Where is the best place for you to live, based on salaries and costs of living? Is it a leading tech hub like the Bay Area or Boston, a superstar city like New York, or a less-established “rise of the rest” city like Pittsburgh? A new analysis by Jed Kolko, chief economist at the labor market and jobs site Indeed, breaks down the data, identifying the cities and metro areas where salaries stretch the furthest and workers and families have the most money left over.

To do so, he compares salary data from Indeed’s job postings to cost of living data from the U.S. Bureau of Economic Analysis (as we know, differences in living costs are basically all about housing). This is what he found after analyzing all 185 United States metros with 250,000 people or more.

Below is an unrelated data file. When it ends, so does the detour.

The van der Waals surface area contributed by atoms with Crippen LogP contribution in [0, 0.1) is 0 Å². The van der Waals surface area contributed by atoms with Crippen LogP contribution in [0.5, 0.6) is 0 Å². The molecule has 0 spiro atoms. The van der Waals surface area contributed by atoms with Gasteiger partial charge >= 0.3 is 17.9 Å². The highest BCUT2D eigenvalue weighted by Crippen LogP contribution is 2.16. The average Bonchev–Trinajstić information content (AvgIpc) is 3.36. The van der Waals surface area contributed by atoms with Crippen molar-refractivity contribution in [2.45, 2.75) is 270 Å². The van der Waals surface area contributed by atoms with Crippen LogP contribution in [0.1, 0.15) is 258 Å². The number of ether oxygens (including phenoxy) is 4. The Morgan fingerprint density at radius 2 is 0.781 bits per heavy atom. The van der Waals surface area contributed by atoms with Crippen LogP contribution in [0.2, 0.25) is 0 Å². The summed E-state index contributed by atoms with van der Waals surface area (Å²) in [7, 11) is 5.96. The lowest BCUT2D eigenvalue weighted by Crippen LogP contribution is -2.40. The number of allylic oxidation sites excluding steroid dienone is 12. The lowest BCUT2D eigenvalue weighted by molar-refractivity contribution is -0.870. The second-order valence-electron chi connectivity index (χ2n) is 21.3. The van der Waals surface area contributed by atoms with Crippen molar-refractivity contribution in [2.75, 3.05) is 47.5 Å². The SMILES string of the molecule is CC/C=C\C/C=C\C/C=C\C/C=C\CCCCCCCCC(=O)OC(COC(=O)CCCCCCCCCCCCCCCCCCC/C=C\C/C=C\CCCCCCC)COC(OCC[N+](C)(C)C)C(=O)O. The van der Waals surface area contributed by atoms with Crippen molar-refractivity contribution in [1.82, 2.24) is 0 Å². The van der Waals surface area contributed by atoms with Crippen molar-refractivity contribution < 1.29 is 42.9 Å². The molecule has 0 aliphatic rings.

First off, there’s no doubt salaries are highest in big, expensive metros and leading tech hubs like the San Francisco Bay Area. On the flip side, these places also suffer from extremely expensive housing costs and mounting problems of housing unaffordability and inequality.

So, what happens when you adjust for housing and living costs? Kolko found workers thrive best in smaller metros, with the general trend being that paychecks stretch the further in smaller cities for most workers. In fact, the top 10 metros to live in all had a population below 1 million.

Want to see where your city ranks in terms of salaries and cost of living? Look no further.